Teddy Roosevelt Statue

The Equestrian Statue of Theodore Roosevelt
 
Stands on the John Russell Pope Central Park West Staircase leading up to the American Museum of Natural History was dedicated on October 27, 1940. Sculptor James Earle Fraser's 10-foot tall bronze statue sits atop architect John Russell Pope's 8-foot, 8-inch high granite base. The work, which was acquired by the City of New York through a provision of the New York state legislature, depicts Teddy Roosevelt on horseback as both a hunter and explorer.
He is flanked by the figures of two guides, one Native American and one African, meant to symbolize the continents
of America and Africa.
 
The Native American figure is striding forward wearing a feather headdress, moccasins and a long sarong around his waist. The African figure is striding forward with a cloth draped over his proper right shoulder and a gun in his proper right hand. Roosevelt grasps the reins of his horse in his proper left hand and reaches back with his proper right hand as if to grab the gun which he wears in a holster around his waist.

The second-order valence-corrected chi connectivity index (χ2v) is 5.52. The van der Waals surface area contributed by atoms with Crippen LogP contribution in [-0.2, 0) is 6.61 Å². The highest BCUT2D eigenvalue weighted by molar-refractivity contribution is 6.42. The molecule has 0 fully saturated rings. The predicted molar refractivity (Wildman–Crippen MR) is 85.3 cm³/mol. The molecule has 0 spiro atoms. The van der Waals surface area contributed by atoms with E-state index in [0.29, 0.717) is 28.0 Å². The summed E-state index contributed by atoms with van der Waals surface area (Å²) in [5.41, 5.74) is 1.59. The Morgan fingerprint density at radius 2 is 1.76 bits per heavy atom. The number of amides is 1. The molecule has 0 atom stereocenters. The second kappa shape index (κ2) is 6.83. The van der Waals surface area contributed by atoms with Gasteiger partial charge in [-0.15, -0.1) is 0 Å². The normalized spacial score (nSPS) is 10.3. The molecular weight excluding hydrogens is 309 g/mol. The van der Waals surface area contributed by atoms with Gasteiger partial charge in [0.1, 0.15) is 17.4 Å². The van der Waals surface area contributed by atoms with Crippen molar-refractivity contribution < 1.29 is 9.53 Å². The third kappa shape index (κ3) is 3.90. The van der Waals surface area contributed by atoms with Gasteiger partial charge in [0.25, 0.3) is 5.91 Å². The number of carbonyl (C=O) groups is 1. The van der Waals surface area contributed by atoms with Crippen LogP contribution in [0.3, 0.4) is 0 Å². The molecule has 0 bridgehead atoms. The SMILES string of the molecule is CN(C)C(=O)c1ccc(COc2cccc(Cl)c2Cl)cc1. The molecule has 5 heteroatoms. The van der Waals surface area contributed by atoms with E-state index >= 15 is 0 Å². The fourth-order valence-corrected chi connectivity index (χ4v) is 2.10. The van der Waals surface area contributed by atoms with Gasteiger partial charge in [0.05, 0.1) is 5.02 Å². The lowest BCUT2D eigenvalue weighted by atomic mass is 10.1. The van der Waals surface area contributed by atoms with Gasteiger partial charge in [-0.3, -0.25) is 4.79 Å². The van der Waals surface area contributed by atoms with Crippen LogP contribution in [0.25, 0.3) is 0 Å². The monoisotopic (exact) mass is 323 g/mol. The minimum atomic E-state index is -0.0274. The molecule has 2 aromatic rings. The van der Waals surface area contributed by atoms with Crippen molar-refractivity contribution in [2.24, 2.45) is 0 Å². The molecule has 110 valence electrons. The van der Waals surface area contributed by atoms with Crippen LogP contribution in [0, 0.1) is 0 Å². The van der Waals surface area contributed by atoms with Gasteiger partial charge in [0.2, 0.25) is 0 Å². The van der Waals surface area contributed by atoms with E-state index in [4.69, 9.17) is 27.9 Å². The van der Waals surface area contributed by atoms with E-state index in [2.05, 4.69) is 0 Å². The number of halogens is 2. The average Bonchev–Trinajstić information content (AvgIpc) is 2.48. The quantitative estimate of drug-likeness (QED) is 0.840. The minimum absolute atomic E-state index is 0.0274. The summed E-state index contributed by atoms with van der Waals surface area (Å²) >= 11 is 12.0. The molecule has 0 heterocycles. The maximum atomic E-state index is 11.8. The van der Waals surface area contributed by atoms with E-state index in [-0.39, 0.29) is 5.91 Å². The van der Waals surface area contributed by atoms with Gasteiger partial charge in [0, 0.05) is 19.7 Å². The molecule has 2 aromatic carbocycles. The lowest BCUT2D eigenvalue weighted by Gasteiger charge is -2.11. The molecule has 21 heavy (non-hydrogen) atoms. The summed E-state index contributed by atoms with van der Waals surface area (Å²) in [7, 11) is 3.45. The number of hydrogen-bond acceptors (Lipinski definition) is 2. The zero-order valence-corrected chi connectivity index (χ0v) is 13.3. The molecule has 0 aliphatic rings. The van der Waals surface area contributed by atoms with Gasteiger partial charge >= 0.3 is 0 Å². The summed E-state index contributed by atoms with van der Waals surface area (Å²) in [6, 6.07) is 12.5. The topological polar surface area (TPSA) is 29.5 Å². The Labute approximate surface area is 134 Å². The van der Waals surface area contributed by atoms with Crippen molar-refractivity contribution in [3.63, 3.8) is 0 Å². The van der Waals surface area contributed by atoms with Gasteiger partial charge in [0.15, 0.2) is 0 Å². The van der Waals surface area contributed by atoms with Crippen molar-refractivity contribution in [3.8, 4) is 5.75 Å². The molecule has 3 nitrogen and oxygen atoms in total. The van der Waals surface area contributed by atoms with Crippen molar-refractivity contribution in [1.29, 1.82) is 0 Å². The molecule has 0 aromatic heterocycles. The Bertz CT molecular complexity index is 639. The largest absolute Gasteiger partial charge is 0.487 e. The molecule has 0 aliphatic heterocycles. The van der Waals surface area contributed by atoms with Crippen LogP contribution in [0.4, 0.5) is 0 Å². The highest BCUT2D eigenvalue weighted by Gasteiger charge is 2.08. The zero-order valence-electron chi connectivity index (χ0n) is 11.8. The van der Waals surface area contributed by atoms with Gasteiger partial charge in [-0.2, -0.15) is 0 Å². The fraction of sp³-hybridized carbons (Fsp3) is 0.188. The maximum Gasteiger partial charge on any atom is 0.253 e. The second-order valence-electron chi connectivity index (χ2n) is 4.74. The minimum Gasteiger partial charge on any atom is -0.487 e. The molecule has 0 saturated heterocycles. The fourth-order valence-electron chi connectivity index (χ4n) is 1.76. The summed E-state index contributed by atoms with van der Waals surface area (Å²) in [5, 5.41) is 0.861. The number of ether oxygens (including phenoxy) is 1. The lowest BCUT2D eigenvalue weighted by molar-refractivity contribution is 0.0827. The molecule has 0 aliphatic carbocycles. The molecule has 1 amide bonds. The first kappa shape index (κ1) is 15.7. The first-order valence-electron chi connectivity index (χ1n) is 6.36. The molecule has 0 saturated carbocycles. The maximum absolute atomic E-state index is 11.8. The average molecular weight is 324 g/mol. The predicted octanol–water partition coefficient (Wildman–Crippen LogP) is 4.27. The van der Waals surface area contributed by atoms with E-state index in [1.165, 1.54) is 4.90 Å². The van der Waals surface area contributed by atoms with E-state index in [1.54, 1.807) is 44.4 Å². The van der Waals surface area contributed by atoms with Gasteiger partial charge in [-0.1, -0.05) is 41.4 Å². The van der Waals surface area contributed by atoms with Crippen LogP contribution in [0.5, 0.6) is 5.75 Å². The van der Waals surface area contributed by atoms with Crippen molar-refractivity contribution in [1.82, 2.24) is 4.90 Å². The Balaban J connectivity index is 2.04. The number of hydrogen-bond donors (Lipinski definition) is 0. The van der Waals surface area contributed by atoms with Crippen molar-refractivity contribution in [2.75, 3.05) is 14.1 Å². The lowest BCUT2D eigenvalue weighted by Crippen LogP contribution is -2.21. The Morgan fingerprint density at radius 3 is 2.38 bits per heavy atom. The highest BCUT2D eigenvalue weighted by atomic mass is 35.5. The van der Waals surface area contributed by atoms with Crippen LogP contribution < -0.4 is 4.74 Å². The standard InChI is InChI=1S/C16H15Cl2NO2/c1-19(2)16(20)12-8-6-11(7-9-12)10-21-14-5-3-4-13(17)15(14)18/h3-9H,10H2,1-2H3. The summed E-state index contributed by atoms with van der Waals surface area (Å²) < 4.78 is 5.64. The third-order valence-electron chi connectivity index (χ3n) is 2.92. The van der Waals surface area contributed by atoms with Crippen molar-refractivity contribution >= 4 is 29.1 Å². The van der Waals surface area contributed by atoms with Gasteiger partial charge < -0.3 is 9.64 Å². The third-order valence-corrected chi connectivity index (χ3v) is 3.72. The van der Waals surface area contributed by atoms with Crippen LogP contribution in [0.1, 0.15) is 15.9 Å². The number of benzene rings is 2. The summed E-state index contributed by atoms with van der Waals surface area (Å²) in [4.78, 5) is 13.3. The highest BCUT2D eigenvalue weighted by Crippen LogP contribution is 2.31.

Theodore Roosevelt Hall

The American Museum of Natural History was founded in 1869. Theodore Roosevelt, Sr., the father of Theodore Roosevelt, was one of the founders.
 
This hall is a tribute to Theodore Roosevelt (1858—1919), and the contributions he made to city, state, and nation through the many roles he played during his life. Born in New York City and raised in Oyster Bay, Long Island, Roosevelt became involved in New York City and State government, and went on to serve as Vice President and later, President of the United States. He was a pioneer of the conservation movement and had been involved with the American Museum of Natural History since his childhood—the original charter creating the Museum was signed in his family home in 1869.

Roosevelt's many accomplishments include winning the 1906 Nobel Peace Prize for a treaty that ended the Russo-Japanese War; and leading a Museum expedition to South America to chart the unknown course of the River of Doubt, found to be a branch of the Amazon (later renamed Rio Teodoro in his honor). Roosevelt's refusal to shoot a bear for sport while on a hunt led to the creation of the famous toy Teddy Bear.

The four dioramas in the hall depict Roosevelt's Elk Horn Ranch, in the badlands of North Dakota; an Adirondacks forest scene representing his support for conservation of both wildlife and forests; the Roosevelt Bird Sanctuary in Oyster Bay, New York, which is also Roosevelt's final resting place; and lastly, a scene from Old New York in 1660, depicting Peter Stuyvesant, Governor of New York, receiving a delegation of Hackensack Indians from New Jersey. Theodore Roosevelt's ancestors settled in lower Manhattan around 1644, and he also served as Governor of New York State.

 
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